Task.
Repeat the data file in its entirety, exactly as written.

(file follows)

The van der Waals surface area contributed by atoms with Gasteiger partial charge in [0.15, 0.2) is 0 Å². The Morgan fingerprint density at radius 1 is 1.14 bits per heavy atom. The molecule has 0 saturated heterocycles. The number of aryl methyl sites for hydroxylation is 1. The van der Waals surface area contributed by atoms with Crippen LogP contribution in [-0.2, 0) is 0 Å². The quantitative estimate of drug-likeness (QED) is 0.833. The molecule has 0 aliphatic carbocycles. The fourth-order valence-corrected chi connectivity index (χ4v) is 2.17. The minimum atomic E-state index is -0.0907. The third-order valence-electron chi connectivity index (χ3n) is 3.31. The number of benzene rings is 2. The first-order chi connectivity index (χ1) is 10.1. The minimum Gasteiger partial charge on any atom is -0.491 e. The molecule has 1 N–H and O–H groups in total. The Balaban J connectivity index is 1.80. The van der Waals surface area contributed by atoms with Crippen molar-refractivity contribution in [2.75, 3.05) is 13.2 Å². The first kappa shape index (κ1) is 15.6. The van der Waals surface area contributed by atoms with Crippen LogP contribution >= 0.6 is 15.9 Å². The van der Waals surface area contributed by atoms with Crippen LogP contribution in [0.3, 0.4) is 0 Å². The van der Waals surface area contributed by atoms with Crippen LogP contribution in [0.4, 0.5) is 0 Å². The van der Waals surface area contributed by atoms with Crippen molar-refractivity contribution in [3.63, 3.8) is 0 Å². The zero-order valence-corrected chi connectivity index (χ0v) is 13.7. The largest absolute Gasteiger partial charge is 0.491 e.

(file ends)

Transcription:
The van der Waals surface area contributed by atoms with Gasteiger partial charge in [0.15, 0.2) is 0 Å². The Morgan fingerprint density at radius 1 is 1.14 bits per heavy atom. The molecule has 0 saturated heterocycles. The number of aryl methyl sites for hydroxylation is 1. The van der Waals surface area contributed by atoms with Crippen LogP contribution in [-0.2, 0) is 0 Å². The quantitative estimate of drug-likeness (QED) is 0.833. The molecule has 0 aliphatic carbocycles. The fourth-order valence-corrected chi connectivity index (χ4v) is 2.17. The minimum atomic E-state index is -0.0907. The third-order valence-electron chi connectivity index (χ3n) is 3.31. The number of benzene rings is 2. The first-order chi connectivity index (χ1) is 10.1. The minimum Gasteiger partial charge on any atom is -0.491 e. The molecule has 1 N–H and O–H groups in total. The Balaban J connectivity index is 1.80. The van der Waals surface area contributed by atoms with Crippen molar-refractivity contribution in [2.75, 3.05) is 13.2 Å². The first kappa shape index (κ1) is 15.6. The van der Waals surface area contributed by atoms with Crippen LogP contribution >= 0.6 is 15.9 Å². The van der Waals surface area contributed by atoms with Crippen LogP contribution in [0.3, 0.4) is 0 Å². The van der Waals surface area contributed by atoms with Crippen LogP contribution in [0.4, 0.5) is 0 Å². The van der Waals surface area contributed by atoms with Crippen molar-refractivity contribution in [3.63, 3.8) is 0 Å². The zero-order valence-corrected chi connectivity index (χ0v) is 13.7. The largest absolute Gasteiger partial charge is 0.491 e.